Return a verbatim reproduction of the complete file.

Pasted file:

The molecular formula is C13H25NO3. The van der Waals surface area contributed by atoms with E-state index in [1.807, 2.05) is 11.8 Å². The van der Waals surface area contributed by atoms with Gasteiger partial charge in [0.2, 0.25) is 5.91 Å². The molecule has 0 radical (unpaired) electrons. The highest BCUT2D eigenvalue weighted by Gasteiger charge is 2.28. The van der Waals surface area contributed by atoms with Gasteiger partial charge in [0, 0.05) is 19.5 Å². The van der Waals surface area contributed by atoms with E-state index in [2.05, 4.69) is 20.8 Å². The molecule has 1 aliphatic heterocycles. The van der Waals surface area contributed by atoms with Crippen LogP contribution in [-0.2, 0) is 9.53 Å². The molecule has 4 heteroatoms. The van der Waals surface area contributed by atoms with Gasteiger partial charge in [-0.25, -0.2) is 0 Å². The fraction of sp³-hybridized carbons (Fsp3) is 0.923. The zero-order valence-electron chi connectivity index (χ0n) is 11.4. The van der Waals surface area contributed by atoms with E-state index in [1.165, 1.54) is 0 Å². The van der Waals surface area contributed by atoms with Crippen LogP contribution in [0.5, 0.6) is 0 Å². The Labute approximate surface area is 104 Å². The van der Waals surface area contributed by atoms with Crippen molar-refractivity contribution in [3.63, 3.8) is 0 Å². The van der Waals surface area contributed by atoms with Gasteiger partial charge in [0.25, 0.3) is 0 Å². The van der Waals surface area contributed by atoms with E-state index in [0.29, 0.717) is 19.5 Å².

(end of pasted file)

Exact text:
The molecular formula is C13H25NO3. The van der Waals surface area contributed by atoms with E-state index in [1.807, 2.05) is 11.8 Å². The van der Waals surface area contributed by atoms with Gasteiger partial charge in [0.2, 0.25) is 5.91 Å². The molecule has 0 radical (unpaired) electrons. The highest BCUT2D eigenvalue weighted by Gasteiger charge is 2.28. The van der Waals surface area contributed by atoms with Gasteiger partial charge in [0, 0.05) is 19.5 Å². The van der Waals surface area contributed by atoms with E-state index in [2.05, 4.69) is 20.8 Å². The molecule has 1 aliphatic heterocycles. The van der Waals surface area contributed by atoms with Crippen LogP contribution in [-0.2, 0) is 9.53 Å². The molecule has 4 heteroatoms. The van der Waals surface area contributed by atoms with Gasteiger partial charge in [-0.25, -0.2) is 0 Å². The fraction of sp³-hybridized carbons (Fsp3) is 0.923. The zero-order valence-electron chi connectivity index (χ0n) is 11.4. The van der Waals surface area contributed by atoms with E-state index in [1.165, 1.54) is 0 Å². The van der Waals surface area contributed by atoms with Crippen LogP contribution in [0.5, 0.6) is 0 Å². The Labute approximate surface area is 104 Å². The van der Waals surface area contributed by atoms with Crippen molar-refractivity contribution in [3.63, 3.8) is 0 Å². The van der Waals surface area contributed by atoms with Gasteiger partial charge in [0.25, 0.3) is 0 Å². The van der Waals surface area contributed by atoms with E-state index in [0.29, 0.717) is 19.5 Å².